Malaria causes flu-like symptoms, including high fevers, intense chills, headaches, muscle aches, fatigue, nausea, and vomiting. Without prompt treatment, the infection can become severe and cause serious complications, including difficulty breathing, mental confusion, seizures, jaundice, kidney failure, coma, and death. Children, the elderly, pregnant women, and individuals who are immunocompromised are at greatest risk for complications.
Symptoms usually start two to four weeks after being bitten by a mosquito carrying the Plasmodium parasite. The Plasmodium species (vivax) that spread recently in Texas and Florida can hide in the liver and cause waves of recurrent disease spaced months apart.
How is malaria acquired?
Malaria infection occurs when you are bitten by a mosquito that harbors infectious Plasmodium parasites. The disease cannot be transmitted from person to person.
Malaria is typically acquired during travel to areas where malaria is endemic.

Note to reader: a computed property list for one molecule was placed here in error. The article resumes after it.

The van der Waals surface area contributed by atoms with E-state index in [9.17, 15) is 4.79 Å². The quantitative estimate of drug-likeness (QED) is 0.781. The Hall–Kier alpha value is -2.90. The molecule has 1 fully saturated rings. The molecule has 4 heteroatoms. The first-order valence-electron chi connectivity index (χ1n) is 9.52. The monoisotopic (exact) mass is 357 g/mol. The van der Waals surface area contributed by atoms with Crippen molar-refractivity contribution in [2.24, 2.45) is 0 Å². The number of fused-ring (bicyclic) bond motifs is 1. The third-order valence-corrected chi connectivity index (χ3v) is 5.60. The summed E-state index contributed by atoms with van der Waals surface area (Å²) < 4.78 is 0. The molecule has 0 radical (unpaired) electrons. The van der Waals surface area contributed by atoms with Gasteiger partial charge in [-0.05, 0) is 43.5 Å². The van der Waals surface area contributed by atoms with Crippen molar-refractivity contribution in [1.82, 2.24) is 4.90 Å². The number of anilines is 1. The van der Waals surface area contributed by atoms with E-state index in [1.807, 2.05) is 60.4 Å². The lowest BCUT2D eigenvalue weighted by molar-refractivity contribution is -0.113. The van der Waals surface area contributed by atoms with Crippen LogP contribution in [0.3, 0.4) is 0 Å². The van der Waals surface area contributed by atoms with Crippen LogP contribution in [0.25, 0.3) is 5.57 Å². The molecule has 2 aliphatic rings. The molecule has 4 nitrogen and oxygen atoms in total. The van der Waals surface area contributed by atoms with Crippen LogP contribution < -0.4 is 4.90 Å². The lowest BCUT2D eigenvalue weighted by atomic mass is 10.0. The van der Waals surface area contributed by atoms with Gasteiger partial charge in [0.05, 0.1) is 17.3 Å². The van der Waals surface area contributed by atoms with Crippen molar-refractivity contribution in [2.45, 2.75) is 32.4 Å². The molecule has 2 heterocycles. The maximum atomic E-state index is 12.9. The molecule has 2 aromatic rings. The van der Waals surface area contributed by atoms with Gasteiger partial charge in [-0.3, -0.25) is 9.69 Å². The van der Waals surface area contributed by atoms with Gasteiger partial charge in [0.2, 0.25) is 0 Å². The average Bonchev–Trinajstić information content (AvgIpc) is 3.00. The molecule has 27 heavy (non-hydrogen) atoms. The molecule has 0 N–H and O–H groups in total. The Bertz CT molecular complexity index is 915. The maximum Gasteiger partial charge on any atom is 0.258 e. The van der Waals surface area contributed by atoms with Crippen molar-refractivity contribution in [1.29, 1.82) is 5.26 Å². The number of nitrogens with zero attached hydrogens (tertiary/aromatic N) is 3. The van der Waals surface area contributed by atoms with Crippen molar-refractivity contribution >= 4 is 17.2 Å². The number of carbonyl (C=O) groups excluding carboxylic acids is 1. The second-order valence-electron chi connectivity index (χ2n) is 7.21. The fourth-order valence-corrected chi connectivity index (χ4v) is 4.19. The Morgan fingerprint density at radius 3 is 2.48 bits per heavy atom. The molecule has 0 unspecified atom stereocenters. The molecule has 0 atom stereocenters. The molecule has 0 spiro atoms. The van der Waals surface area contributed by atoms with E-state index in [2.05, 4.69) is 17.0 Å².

Do all mosquitoes carry malaria parasites?
The mosquito that transmits malaria, known as Anopheles, is different from the mosquitoes that transmit dengue or yellow fever and West Nile virus.
Only female Anopheles mosquitoes can transmit malaria to people.
Fidock recommends taking pictures of mosquitoes in the area where you have been bitten, which can help health care professionals quickly determine whether you may have encountered an Anopheles mosquito capable of transmitting malaria parasites.
Who is at risk for malaria?
Anyone who travels to an area where malaria is endemic may be at risk.
People who reside long-term in areas where malaria is endemic have some protection against severe disease. People who leave a malaria-endemic area for at least six months and then return may think their risk is low, but any prior immunity they may have had is lost. Malaria is present mostly in Africa but also occurs in South America, Southeast Asia, the Indian sub-continent, and the Western Pacific.